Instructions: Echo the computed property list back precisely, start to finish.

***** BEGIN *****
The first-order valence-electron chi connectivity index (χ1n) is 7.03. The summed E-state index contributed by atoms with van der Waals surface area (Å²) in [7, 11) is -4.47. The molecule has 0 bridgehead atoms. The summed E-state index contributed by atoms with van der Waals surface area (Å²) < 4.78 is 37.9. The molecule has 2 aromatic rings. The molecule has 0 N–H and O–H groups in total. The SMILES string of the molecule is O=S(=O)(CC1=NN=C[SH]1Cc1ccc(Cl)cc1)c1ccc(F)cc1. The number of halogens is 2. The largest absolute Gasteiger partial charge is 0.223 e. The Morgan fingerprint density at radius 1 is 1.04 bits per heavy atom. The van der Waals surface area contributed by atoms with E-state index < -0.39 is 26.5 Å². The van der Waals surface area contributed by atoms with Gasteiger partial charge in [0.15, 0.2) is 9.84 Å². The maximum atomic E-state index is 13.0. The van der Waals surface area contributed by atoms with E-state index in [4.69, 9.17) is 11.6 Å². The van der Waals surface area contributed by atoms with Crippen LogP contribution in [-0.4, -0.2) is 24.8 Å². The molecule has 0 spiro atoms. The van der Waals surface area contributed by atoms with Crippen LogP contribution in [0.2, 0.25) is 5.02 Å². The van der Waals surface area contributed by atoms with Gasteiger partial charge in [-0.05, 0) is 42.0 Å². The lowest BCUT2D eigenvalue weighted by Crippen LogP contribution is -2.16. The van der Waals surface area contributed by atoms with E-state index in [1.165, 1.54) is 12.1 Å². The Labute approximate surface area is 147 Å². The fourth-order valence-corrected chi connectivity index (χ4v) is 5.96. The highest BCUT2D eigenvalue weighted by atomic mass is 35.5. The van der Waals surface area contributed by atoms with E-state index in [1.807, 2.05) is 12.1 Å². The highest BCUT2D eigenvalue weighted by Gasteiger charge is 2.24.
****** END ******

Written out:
The first-order valence-electron chi connectivity index (χ1n) is 7.03. The summed E-state index contributed by atoms with van der Waals surface area (Å²) in [7, 11) is -4.47. The molecule has 0 bridgehead atoms. The summed E-state index contributed by atoms with van der Waals surface area (Å²) < 4.78 is 37.9. The molecule has 2 aromatic rings. The molecule has 0 N–H and O–H groups in total. The SMILES string of the molecule is O=S(=O)(CC1=NN=C[SH]1Cc1ccc(Cl)cc1)c1ccc(F)cc1. The number of halogens is 2. The largest absolute Gasteiger partial charge is 0.223 e. The Morgan fingerprint density at radius 1 is 1.04 bits per heavy atom. The van der Waals surface area contributed by atoms with E-state index < -0.39 is 26.5 Å². The van der Waals surface area contributed by atoms with Gasteiger partial charge in [0.15, 0.2) is 9.84 Å². The maximum atomic E-state index is 13.0. The van der Waals surface area contributed by atoms with E-state index in [4.69, 9.17) is 11.6 Å². The van der Waals surface area contributed by atoms with Crippen LogP contribution in [-0.4, -0.2) is 24.8 Å². The molecule has 0 spiro atoms. The van der Waals surface area contributed by atoms with Crippen LogP contribution in [0.2, 0.25) is 5.02 Å². The van der Waals surface area contributed by atoms with Gasteiger partial charge in [-0.05, 0) is 42.0 Å². The lowest BCUT2D eigenvalue weighted by Crippen LogP contribution is -2.16. The van der Waals surface area contributed by atoms with E-state index in [1.165, 1.54) is 12.1 Å². The Labute approximate surface area is 147 Å². The fourth-order valence-corrected chi connectivity index (χ4v) is 5.96. The highest BCUT2D eigenvalue weighted by atomic mass is 35.5. The van der Waals surface area contributed by atoms with E-state index in [1.807, 2.05) is 12.1 Å². The highest BCUT2D eigenvalue weighted by Gasteiger charge is 2.24.